§ The Duke of Wellington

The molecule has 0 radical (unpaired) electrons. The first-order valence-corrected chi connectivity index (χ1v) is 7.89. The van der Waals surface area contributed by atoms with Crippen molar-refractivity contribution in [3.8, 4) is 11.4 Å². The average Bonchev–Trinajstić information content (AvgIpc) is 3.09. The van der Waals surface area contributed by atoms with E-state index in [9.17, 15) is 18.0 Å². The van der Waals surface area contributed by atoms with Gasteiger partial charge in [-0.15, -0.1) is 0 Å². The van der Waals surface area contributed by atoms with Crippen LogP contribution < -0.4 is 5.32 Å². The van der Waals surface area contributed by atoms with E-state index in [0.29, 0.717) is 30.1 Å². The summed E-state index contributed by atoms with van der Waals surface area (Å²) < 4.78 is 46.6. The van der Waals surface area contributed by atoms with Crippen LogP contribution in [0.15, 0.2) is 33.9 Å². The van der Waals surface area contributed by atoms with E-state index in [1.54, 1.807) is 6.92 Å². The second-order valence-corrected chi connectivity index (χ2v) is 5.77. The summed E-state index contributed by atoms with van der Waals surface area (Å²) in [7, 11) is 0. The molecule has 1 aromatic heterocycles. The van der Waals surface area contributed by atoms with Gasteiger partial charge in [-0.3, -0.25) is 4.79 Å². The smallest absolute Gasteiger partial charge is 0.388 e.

regretted that his noble Friend the President of the Board of Trade could not be present to speak upon a subject with which he was necessarily much better acquainted than himself. He admitted that the noble Lord (Lord Monteagle) was perfectly justified by the practice of the House in the course he had pursued, only he lamented that he was not so well qualified to follow the noble Lord through the various topics to which he had directed the attention of their Lordships. The noble Lord had said that he did not expect from the Government any declaration of their purpose with respect to the tax; but the noble Lord had said, likewise, that it could not be continued without inconvenience to trade. Their Lordships would, however, remember that it was a tax which had existed for many years; and he rather thought that it was not quite so injurious as might be imagined from the speech of the noble Lord, He wished that the noble Lord, instead of calling for return and accounts of importations for only a few years, had carried back his motion for the last nine or ten years; for bad he done so, it would have afforded a fairer, as well as a clearer view of the subject. The result would, in that case, have been some what different; nevertheless, the general argument of the noble Lord deserved consideration. The noble Lord had commenced by adverting to what passed in the last Session; and true it was that the noble Lord had then recommended that taxes on the raw material should either be repealed or reduced. But the object of Parliament and of the Government was, at that time, to provide for a deficient revenue, and to equalise, if possible, the revenue and the expenditure. With this view measures were taken to lower the duties on several large articles of import, and to establish a new tariff. It was certainly desirable to proceed in this matter with the greatest caution, in order to take care that, in the endeavour to supply a deficit, that deficit were not made more considerable. At all events it was important to raise the revenue to the expenditure; but the course proposed by the noble Lord, instead of supplying an increase, would have caused a diminution in the revenue to the extent of 800,000l. 479 It was thought not desirable, last year, to add that sum to the 1,200,000l. already wanting, and this year the diminution would be to nearly the same amount. He begged to remind their Lordships of the state of the revenue at this moment, and he entreated them to do nothing that might tend to break down a system which only last Session had been established, and a perseverance in which would at least afford a chance of the repeal of the income-tax, at the end of the three years for which it had been imposed. He begged the House to wait a little while, until the precise state of the income and the expenditure was known. If in another place, to which those matters peculiarly belonged, it were thought fit that this or any other tax should be reduced, he was sure that their Lordships would be too happy to concur in such a proposition. But he entreated their Lordships not to encourage an idea of the reduction of duties on different articles until the general state of the income and expenditure had been ascertained. He confessed that he did not think the article of cotton one which particularly required a reduction of duty; at the same time he was perfectly persuaded of the truth of what the noble Lord had advanced respecting the operation of the duty on different stages of the manufacture of the article. He begged, with reference to the papers moved for, to show that in reality, in the course of years during which the duty had existed, that there had been a gradual increase, and a gradually growing increase, of the trade of the country in the article of cotton. The import of cotton wool in 1833 had been 330,606,000lbs., and in 1842 it had ascended to 532,798,000lbs., or on an average of nine years it was420,639,0001bs. In the same way the declared value had risen from thirteen millions to sixteen millions sterling. The inference was, therefore, that the cotton trade had at least not been overborne by the amount of duty. It might perhaps be much better if there were no duty at all upon cotton wool, but as it was, it seemed necessary to maintain it, especially as the trade had so prospered under it. As to sheep's wool, there was this fallacy which ran through the speech of the noble Lord—that he omitted to state that the imports of colonial wool were subject to no duty, and colonial wool formed a large proportion of the fine wool introduced into this country. 480 Upon the whole, he was of opinion that the returns as moved for would not give a fair view of the case; and, as he was desirous that every information upon the subject should be in the hands of their Lordships, he should move to extend the proposed returns over ten years, that colonial wool should be distinguished in them from foreign wool, and that they should also state which kind paid a high and which a low amount of duty.